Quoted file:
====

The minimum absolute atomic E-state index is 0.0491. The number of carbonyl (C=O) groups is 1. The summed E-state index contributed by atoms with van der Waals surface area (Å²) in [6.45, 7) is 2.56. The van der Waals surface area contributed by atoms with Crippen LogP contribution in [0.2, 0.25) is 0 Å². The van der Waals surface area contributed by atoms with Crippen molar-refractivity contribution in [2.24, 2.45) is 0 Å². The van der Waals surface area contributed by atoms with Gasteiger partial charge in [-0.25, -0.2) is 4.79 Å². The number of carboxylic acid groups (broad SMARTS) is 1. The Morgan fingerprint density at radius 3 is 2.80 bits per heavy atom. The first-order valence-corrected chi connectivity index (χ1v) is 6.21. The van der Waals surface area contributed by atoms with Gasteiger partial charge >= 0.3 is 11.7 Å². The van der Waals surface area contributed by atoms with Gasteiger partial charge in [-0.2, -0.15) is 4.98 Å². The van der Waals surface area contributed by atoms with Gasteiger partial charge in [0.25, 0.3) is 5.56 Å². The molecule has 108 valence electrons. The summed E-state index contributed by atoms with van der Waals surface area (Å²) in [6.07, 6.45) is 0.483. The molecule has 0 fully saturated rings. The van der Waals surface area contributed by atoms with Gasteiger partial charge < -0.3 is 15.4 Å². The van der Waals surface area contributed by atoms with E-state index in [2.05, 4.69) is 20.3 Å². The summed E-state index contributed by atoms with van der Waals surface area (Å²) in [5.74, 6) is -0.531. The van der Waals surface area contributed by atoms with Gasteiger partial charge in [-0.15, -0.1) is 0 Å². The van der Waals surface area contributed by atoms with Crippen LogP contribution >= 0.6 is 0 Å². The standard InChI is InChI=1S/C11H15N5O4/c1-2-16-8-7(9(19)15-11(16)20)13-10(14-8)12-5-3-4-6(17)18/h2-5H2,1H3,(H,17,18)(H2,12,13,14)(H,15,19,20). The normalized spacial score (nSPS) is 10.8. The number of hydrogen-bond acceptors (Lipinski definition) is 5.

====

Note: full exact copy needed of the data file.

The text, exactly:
The minimum absolute atomic E-state index is 0.0491. The number of carbonyl (C=O) groups is 1. The summed E-state index contributed by atoms with van der Waals surface area (Å²) in [6.45, 7) is 2.56. The van der Waals surface area contributed by atoms with Crippen LogP contribution in [0.2, 0.25) is 0 Å². The van der Waals surface area contributed by atoms with Crippen molar-refractivity contribution in [2.24, 2.45) is 0 Å². The van der Waals surface area contributed by atoms with Gasteiger partial charge in [-0.25, -0.2) is 4.79 Å². The number of carboxylic acid groups (broad SMARTS) is 1. The Morgan fingerprint density at radius 3 is 2.80 bits per heavy atom. The first-order valence-corrected chi connectivity index (χ1v) is 6.21. The van der Waals surface area contributed by atoms with Gasteiger partial charge >= 0.3 is 11.7 Å². The van der Waals surface area contributed by atoms with Gasteiger partial charge in [-0.2, -0.15) is 4.98 Å². The van der Waals surface area contributed by atoms with Gasteiger partial charge in [0.25, 0.3) is 5.56 Å². The molecule has 108 valence electrons. The summed E-state index contributed by atoms with van der Waals surface area (Å²) in [6.07, 6.45) is 0.483. The molecule has 0 fully saturated rings. The van der Waals surface area contributed by atoms with Gasteiger partial charge < -0.3 is 15.4 Å². The van der Waals surface area contributed by atoms with E-state index in [2.05, 4.69) is 20.3 Å². The summed E-state index contributed by atoms with van der Waals surface area (Å²) in [5.74, 6) is -0.531. The van der Waals surface area contributed by atoms with Gasteiger partial charge in [-0.15, -0.1) is 0 Å². The van der Waals surface area contributed by atoms with Crippen LogP contribution >= 0.6 is 0 Å². The standard InChI is InChI=1S/C11H15N5O4/c1-2-16-8-7(9(19)15-11(16)20)13-10(14-8)12-5-3-4-6(17)18/h2-5H2,1H3,(H,17,18)(H2,12,13,14)(H,15,19,20). The normalized spacial score (nSPS) is 10.8. The number of hydrogen-bond acceptors (Lipinski definition) is 5.